Be treated to a spectacular visual art experience as Singapore-based, British fine artist ChloŽ Manasseh explores her Sephardic roots in her solo exhibition, CASA. The exhibition reflects on how ones concept of home and identity shifts over time. CASA delves into Jewish folklore, featuring wall paintings, two-sided folding screens, a tile installation, and pots that will transport the viewer to an alternate Morocco-born from the artists vivid imagination. Folklore tales, much like memory or landscapes, are imprecise and subject to change. Manasseh is interested in the imprecision of memory and the process by which imagination can intrude on physical space, influencing how people establish a connection to it, reflecting on how we inhabit space through visual identity.
ChloŽ Manasseh is a British Israeli artist, with familial roots in Morocco, Iraq, Portugal, Britain, Israel, India, and Singapore, etc. Her paternal family is of Jewish Baghdadi origin and was originally settled between Calcutta (India) and Singapore, contributing to the establishment of a Jewish community here in Singapore. The artists mother was born in Casablanca (Morocco), living there for a short while before her family, like many others, journeyed to Israel via Marseille. Having already established a career in Europe with notable projects and residencies across the continent as well as in the US, Manassehs journey of self-discovery has continued in this latest exhibition in Singapore.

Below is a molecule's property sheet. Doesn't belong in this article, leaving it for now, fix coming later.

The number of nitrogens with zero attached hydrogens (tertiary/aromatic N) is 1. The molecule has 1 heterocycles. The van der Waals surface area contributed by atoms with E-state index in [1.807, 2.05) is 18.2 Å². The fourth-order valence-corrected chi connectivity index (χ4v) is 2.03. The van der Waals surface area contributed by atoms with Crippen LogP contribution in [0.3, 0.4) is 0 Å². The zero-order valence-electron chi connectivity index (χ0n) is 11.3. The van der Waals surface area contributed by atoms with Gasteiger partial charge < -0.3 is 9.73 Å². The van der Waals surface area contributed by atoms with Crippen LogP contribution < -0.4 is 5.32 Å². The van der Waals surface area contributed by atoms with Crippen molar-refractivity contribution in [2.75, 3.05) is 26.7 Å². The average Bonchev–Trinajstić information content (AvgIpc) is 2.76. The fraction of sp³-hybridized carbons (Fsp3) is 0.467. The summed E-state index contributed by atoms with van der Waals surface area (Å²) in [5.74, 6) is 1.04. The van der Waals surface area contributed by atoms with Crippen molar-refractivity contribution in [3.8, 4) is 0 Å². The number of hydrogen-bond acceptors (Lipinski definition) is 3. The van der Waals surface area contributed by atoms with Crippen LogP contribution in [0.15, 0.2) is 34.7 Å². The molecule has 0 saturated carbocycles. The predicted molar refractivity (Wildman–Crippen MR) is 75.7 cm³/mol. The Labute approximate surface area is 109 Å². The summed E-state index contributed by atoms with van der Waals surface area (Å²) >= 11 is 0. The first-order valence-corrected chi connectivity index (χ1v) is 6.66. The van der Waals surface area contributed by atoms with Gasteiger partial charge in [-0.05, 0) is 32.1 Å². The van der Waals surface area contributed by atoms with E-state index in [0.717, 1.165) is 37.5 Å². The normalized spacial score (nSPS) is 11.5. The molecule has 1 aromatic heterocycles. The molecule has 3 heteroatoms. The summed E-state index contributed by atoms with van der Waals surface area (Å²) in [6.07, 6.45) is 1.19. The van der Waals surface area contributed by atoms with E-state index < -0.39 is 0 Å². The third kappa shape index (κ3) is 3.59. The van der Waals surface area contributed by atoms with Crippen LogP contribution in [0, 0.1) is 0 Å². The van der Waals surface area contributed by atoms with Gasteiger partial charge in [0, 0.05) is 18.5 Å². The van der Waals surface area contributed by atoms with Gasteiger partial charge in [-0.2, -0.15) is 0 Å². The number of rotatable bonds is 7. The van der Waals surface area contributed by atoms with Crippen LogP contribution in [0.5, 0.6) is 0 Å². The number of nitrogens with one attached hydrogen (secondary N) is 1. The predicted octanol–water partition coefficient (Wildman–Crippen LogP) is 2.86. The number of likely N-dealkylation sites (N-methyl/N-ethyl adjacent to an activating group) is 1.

The works in CASA evoke differing experiences of being indoors and outdoors, exploring memories of absence, the value of tradition, and the search upwards for the divine. Perhaps, the connecting factor is not only the roots created on the ground but the unconscious collective desire of the Jewish people to be re-connected and together once more; to look up instead of down.
The curation of the works creates a path for the viewer, where they will be confronted with domestic space. Inspired by Manassehs Moroccan heritage, strong vibrant colours and heavily patterned botanical surfaces, alongside the natural landscape, evoke a search for the others. Vertiginous works force the imaginative gaze of the viewer upwards, looking through an expanse of trees, exploring perceptions of identity and rootedness within a given landscape.
CASA runs until 2 May 2021. View exhibition catalogue